Asian Markets Trade Lower on Monday as Investors React to China’s November PMI Data
Stocks in Asia-Pacific fell in Monday trade as investors digested the release of China’s official manufacturing Purchasing Managers’ Index (PMI) for November.
China’s National Bureau of Statistics announced Monday that the official manufacturing PMI for November was at 52.1. That was above expectations for a 51.5 reading forecast by analysts in a Reuters poll.
PMI readings above 50 signify expansion while those below that level represent contraction. PMI readings are sequential and show month-on-month expansion or contraction.
Monday’s data release represented the ninth straight month of expansion for Chinese manufacturing recovery as the country continues to see a strong bounce from the coronavirus pandemic.
Mainland Chinese stocks shed earlier gains to slip on the day: The Shanghai composite declined 0.49% to approximately 3,391.76 while the Shenzhen component dipped 0.152% to around 13,670.11.
Hong Kong’s Hang Seng index dropped more than 1.5%, as of its final hour of trading.
Trade frictions between Washington and Beijing may also have weighed on investor sentiment on Monday.
Reuters reported, citing sources, that the Trump administration is set to add China’s top chipmaker SMIC and oil and gas producer CNOOC to a defense blacklist. Shares of CNOOC in Hong Kong last plunged 12.91% while SMIC declined more than 3%.
Markets elsewhere in the region were also lower. In Japan, the Nikkei 225 declined 0.79% to close at 26,433.62 while the Topix index fell 1.77% to finish its trading day at 1,754.92. Still, the Nikkei 225 saw its best month since January 1994, according to FactSet.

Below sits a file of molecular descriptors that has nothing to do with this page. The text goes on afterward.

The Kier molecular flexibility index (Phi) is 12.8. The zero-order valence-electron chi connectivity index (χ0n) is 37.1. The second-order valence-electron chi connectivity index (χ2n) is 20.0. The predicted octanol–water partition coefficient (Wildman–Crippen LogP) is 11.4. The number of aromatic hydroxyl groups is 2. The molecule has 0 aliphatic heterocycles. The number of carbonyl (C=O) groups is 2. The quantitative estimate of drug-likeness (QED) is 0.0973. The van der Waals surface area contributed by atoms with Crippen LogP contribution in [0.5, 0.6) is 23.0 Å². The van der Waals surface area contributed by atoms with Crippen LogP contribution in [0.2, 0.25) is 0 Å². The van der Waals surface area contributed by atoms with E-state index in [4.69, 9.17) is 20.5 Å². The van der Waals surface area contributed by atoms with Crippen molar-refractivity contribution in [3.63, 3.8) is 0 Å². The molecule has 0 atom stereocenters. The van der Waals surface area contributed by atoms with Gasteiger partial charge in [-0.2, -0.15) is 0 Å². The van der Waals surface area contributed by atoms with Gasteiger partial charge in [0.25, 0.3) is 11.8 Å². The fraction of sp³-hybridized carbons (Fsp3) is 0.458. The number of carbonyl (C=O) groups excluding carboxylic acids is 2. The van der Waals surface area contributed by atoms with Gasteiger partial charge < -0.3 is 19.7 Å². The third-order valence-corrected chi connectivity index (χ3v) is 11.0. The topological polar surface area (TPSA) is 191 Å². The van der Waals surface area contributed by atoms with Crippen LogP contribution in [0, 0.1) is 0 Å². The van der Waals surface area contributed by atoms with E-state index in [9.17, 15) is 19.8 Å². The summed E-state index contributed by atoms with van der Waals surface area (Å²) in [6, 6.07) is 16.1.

Japan’s retail sales rose 6.4% year-on-year in October, according to a preliminary report by the country’s Ministry of Economy, Trade and Industry. The data was in line with a median market forecast, according to Reuters.
South Korea’s Kospi fell 1.6% to close at 2,591.34.
Meanwhile, shares in Australia edged lower, as the S&P/ASX 200 declined 1.26% on the day to 6,517.80. Treasury Wine Estates saw its stock plunge nearly 7% after the firm announced Monday it would reallocate some wine intended for China and reduce costs following Beijing’s imposition of tariffs on Australian wine.
MSCI’s broadest index of Asia-Pacific shares outside Japan declined 1.3%.
Markets in India were closed on Monday for a holiday.
Oil prices declined in the afternoon of Asia trading hours, with international benchmark Brent crude futures down about 2% to $47.20 per barrel. U.S. crude futures also shed 1.87% to $44.68 per barrel.
The U.S. dollar index, which tracks the greenback against a basket of its peers, was at 91.715 after following a decline in recent days from levels above 92.
The Japanese yen traded at 103.97 per dollar after strengthening from levels above 104.4 against the greenback last week. The Australian dollar changed hands at $0.7379, having risen from levels below $0.732 in the previous week.